Successful online teaching secrets

In a previous article, I wrote about the importance of considering synchronous and asynchronous approaches to teaching this fall (see link below).  Like any other method of teaching – no one method is best. The role of the teacher is to know which method or approach is best given the course content or dynamic. In conversations with PA faculty across the country, some continue to have most of their teaching live or synchronous despite the significant time commitment to do so. Others are doing some on-campus teaching; however, the majority of course delivery is still occurring in an online format. The key to success is to keep it simple!

Here is a list of approaches to consider. Remember to let students and the nature of the content of your course dictate whether synchronous, asynchronous, or both are best.  However, using a blend of both tends to be better.

  • Keep your lectures – whether live or taped - less than 20 minutes and include engaging content-related activities before, during, and after the video.
  • Use breakout groups for active discussions, but be sure to bring the entire group back together at the end for closing discussion and remarks.
  • Instructions and directions are critically important when teaching online. Be sure you provide clear and detailed instructions to the students and orient them to the platform you are using if they are new. I use both a short video to orient folks to my course layout as well as written instructions.
  • Keep it varied – finding ways to engage students verbally, physically, textually.
  • Ask for feedback from your students on how things are going.

Regardless of whether you are using synchronous or asynchronous learning – feedback is essential. Consider all the ways you can provide feedback – written (e-mail, text, emojis, gifs), verbal (on live meetings, via recorded messages). And remember, feedback needs to be both positive, being sure to let students who are doing well know they are doing well, and corrective when students aren’t where they need to be. We have the propensity to focus only on those students who are struggling.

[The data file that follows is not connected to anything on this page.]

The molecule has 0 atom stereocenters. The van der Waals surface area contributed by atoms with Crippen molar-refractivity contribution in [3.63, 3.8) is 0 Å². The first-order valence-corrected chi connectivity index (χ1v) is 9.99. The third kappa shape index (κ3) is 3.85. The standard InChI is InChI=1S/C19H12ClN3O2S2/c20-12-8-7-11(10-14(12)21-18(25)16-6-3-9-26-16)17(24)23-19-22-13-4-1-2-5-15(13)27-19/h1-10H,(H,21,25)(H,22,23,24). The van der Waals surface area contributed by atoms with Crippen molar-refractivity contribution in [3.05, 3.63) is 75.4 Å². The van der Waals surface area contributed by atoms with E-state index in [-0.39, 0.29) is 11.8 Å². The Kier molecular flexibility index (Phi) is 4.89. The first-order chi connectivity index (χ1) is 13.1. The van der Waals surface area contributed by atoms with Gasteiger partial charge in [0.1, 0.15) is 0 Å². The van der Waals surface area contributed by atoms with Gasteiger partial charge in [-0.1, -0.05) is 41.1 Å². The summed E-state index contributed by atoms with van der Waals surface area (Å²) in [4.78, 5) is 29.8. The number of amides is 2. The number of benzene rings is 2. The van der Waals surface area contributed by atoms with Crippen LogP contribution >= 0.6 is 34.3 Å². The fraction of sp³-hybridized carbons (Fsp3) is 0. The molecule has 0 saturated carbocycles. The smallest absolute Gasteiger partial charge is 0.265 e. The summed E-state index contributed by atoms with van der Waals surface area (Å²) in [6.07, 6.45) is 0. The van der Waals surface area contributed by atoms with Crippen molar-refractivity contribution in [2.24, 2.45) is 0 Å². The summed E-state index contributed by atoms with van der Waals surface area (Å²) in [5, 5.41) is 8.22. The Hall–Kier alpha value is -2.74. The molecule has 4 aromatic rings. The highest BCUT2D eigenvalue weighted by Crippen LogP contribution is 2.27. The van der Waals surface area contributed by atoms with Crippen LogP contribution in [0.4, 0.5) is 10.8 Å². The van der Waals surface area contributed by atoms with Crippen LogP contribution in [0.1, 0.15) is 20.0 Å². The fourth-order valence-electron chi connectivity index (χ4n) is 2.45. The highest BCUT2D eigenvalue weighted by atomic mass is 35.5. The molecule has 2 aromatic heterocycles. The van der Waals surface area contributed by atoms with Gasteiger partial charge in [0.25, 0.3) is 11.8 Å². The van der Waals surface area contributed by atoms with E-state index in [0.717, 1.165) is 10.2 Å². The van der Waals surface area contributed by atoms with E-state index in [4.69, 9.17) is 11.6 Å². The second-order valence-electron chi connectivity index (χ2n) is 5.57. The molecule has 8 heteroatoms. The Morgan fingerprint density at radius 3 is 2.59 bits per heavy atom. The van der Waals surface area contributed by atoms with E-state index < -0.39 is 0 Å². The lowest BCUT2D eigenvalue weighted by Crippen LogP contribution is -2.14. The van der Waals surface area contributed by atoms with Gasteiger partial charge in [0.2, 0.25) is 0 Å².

It doesn’t matter whether we are teaching in person or online. Our goal remains the same, providing our students with the best opportunities, support, and guidance we can to foster their learning.


Online Teaching: When do I teach live versus letting students learn individually? (



Lawless, C. (2020, April 23). Synchronous vs Asynchronous learning: Which is right for your learners? Retrieved from

Méndez-Carbajo, D., & Wolla, S. A. (2019). Segmenting educational content: Long-form vs. short-form online learning modules. American Journal of Distance Education, 33(2), 108–119.

Orlando, J. (2016). Apply neurology to online videos. The Teaching Professor.  Retrieved from

 Orlando, J. (2019, November 9). Chunking content: A key to learning. The Teaching Professor. Retrieved from

Parisi, S., & Thornton, D. (2016, June 24). Tips from the pros: Tips for effective video instruction. The Teaching Professor. Retrieved from

Pomales-Garcia, C., and Liu, Y. (2006). Web-based distance learning technology: The impacts of web module lengths and format. American Journal of Distance Education.20(3). 163-179.

 Roddy, C., Amiet, D.L., Chung, J., Holt, C., Shaw, L., McKenzie, S., … Mundy, M. E. (2017) Applying best practice online Learning, teaching, and support to intensive online environments: An integrative review. Front. Educ. 2:59. doi: 10.3389/feduc.2017.00059 Retrieved from

Sebastien, N. (2020). Engagement: The secret to teaching online this fall. Faculty Focus. Retrieved from


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